2010-12-21 04:11:26 PM
Yaxe: On the interwebs, nobody can hear you rage.
 
2010-12-21 04:13:25 PM
Baggins: Damn, I hate that phrase!

Yeah, what the fark is "the jump"?
 
2010-12-21 04:14:24 PM
Yaxe: On the interwebs, nobody can hear you rage.

i53.tinypic.com
 
2010-12-21 04:15:04 PM
My understanding was that it simply indicated that the article continued past the feed. I can see how it could irritate someone if it didn't continue, but the phrase itself?

And how does the author, editing sites since 2007, just now realize the purpose of this? Without touching upon click-through solicitation....
 
2010-12-21 05:18:14 PM
sidcart42: My understanding was that it simply indicated that the article continued past the feed. I can see how it could irritate someone if it didn't continue, but the phrase itself?

And how does the author, editing sites since 2007, just now realize the purpose of this? Without touching upon click-through solicitation....


That's what I thought, too. The first paragraph is an abstract, a summary of the article, meant to supplement the headline. It ends with "after the jump" meaning you need to clink the Read More link and it jumps you to that same spot in the full length article.
 
2010-12-21 05:52:20 PM
I hate that farking term. I always felt that bloggers were using it fir internet "street cred".
 
2010-12-21 05:57:14 PM
Do those that are annoyed by it read more slowly than average? Because that's the only reason I can think that you might not, you know, just ignore it.
 
2010-12-21 07:38:02 PM
Happy Days will return

img156.imageshack.us

after the jump.
 
2010-12-21 09:36:57 PM
FTFA: I've been editing geek sites since late 2007, and it has taken me some years to even faintly understand what 'after the jump' means.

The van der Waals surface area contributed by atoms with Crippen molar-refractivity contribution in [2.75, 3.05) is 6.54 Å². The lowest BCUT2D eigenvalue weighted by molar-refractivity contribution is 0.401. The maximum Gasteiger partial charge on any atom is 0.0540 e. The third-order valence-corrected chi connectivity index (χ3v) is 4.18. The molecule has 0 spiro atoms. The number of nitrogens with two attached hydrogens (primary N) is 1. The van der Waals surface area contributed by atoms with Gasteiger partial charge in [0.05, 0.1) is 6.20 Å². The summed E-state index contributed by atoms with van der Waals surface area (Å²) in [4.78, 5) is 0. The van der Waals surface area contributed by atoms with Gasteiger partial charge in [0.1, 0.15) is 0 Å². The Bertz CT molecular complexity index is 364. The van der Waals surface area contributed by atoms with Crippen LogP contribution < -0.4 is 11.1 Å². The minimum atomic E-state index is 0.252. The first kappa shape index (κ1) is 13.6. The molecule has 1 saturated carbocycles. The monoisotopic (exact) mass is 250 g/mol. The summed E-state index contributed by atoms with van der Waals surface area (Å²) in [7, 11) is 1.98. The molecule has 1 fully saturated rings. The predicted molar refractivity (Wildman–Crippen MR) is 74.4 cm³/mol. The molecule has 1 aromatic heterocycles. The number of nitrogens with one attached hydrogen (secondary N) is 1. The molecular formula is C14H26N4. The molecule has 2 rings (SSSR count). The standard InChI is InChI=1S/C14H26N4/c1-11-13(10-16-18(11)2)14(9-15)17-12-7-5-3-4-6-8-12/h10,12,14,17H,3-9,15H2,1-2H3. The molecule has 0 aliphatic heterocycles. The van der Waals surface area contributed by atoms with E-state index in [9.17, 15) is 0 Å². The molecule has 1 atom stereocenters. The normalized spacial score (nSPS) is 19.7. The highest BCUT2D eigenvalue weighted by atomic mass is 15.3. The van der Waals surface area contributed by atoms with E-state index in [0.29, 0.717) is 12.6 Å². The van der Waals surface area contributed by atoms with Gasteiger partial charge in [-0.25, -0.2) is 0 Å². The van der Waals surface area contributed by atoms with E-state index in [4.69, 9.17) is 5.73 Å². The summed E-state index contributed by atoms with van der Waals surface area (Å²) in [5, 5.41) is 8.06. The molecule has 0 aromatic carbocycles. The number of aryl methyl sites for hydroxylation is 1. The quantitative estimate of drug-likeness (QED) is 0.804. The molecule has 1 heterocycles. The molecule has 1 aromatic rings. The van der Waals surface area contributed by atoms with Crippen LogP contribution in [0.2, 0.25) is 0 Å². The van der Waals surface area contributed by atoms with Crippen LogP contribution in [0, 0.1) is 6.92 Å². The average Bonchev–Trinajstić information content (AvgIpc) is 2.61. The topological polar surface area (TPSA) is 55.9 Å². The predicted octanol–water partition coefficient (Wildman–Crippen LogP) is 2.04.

Wow. It's currently late 2010, so that's... (carry the six...) three years.

So, "some years" would be -- what? -- two years?
 
2010-12-21 09:40:13 PM
FTFA: it has taken me some years to even faintly understand what 'after the jump' means.

Really? With the entire Internet at your disposal for "some years," you couldn't figure this out? Maybe you shouldn't be "editing geek sites" then.
 
2010-12-22 05:39:10 AM
Never heard of 'after the jump' before if I'm honest.
 
2010-12-22 09:16:51 AM
www.socialtimes.com
 
2010-12-22 10:50:45 AM
UNAUTHORIZED FINGER: a smart-ass way of declaring a journalist's bona fides in the print industry.

Oh, so he's a n00b and an asshole?
 
2010-12-22 12:08:15 PM
vudukungfu: Oh, so he's a n00b and an asshole?

Heh, yeah. I consider it wasting 5 minutes of my time, when he writes the words "after the jump".
 
2010-12-22 04:05:02 PM
Yeah, usually when I see the "after the jump" on a page, I leave (if they use that term, they lose my interest in what they have to say).
 
2010-12-22 05:06:47 PM
When will "after the jump" officially have "jumped the shark"?

Interesting to hear about the newspaper and magazine side of it, though. Still, the original "jump page" had the rest of the effing story on it.

/can't wait for that phrase to die
 
2010-12-23 01:45:14 PM
It never made any sense to me because every site I've seen with "After the jump" on it has the story immediately continuing under that phrase. Maybe my ad blocker is removing something but it's just stupid either way.